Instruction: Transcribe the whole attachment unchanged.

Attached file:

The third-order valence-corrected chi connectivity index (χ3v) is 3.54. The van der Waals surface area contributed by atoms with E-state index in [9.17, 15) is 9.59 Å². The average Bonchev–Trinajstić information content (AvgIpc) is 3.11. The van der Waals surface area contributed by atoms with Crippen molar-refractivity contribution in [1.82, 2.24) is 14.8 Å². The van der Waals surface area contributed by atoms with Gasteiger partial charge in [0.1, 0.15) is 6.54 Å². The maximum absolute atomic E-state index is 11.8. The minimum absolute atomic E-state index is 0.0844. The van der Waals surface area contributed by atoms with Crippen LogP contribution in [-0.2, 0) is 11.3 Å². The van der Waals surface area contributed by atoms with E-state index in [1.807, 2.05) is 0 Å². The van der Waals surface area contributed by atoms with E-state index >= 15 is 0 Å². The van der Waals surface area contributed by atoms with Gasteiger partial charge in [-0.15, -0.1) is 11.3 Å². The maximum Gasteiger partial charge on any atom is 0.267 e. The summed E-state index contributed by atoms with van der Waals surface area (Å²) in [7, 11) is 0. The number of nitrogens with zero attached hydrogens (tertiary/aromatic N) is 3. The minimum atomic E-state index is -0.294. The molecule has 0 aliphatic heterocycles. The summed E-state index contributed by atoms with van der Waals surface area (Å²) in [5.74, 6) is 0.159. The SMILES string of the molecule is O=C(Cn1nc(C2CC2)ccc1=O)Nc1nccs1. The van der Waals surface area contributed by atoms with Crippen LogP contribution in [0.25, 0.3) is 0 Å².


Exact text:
The third-order valence-corrected chi connectivity index (χ3v) is 3.54. The van der Waals surface area contributed by atoms with E-state index in [9.17, 15) is 9.59 Å². The average Bonchev–Trinajstić information content (AvgIpc) is 3.11. The van der Waals surface area contributed by atoms with Crippen molar-refractivity contribution in [1.82, 2.24) is 14.8 Å². The van der Waals surface area contributed by atoms with Gasteiger partial charge in [0.1, 0.15) is 6.54 Å². The maximum absolute atomic E-state index is 11.8. The minimum absolute atomic E-state index is 0.0844. The van der Waals surface area contributed by atoms with Crippen LogP contribution in [-0.2, 0) is 11.3 Å². The van der Waals surface area contributed by atoms with E-state index in [1.807, 2.05) is 0 Å². The van der Waals surface area contributed by atoms with E-state index >= 15 is 0 Å². The van der Waals surface area contributed by atoms with Gasteiger partial charge in [-0.15, -0.1) is 11.3 Å². The maximum Gasteiger partial charge on any atom is 0.267 e. The summed E-state index contributed by atoms with van der Waals surface area (Å²) in [7, 11) is 0. The number of nitrogens with zero attached hydrogens (tertiary/aromatic N) is 3. The minimum atomic E-state index is -0.294. The molecule has 0 aliphatic heterocycles. The summed E-state index contributed by atoms with van der Waals surface area (Å²) in [5.74, 6) is 0.159. The SMILES string of the molecule is O=C(Cn1nc(C2CC2)ccc1=O)Nc1nccs1. The van der Waals surface area contributed by atoms with Crippen LogP contribution in [0.25, 0.3) is 0 Å².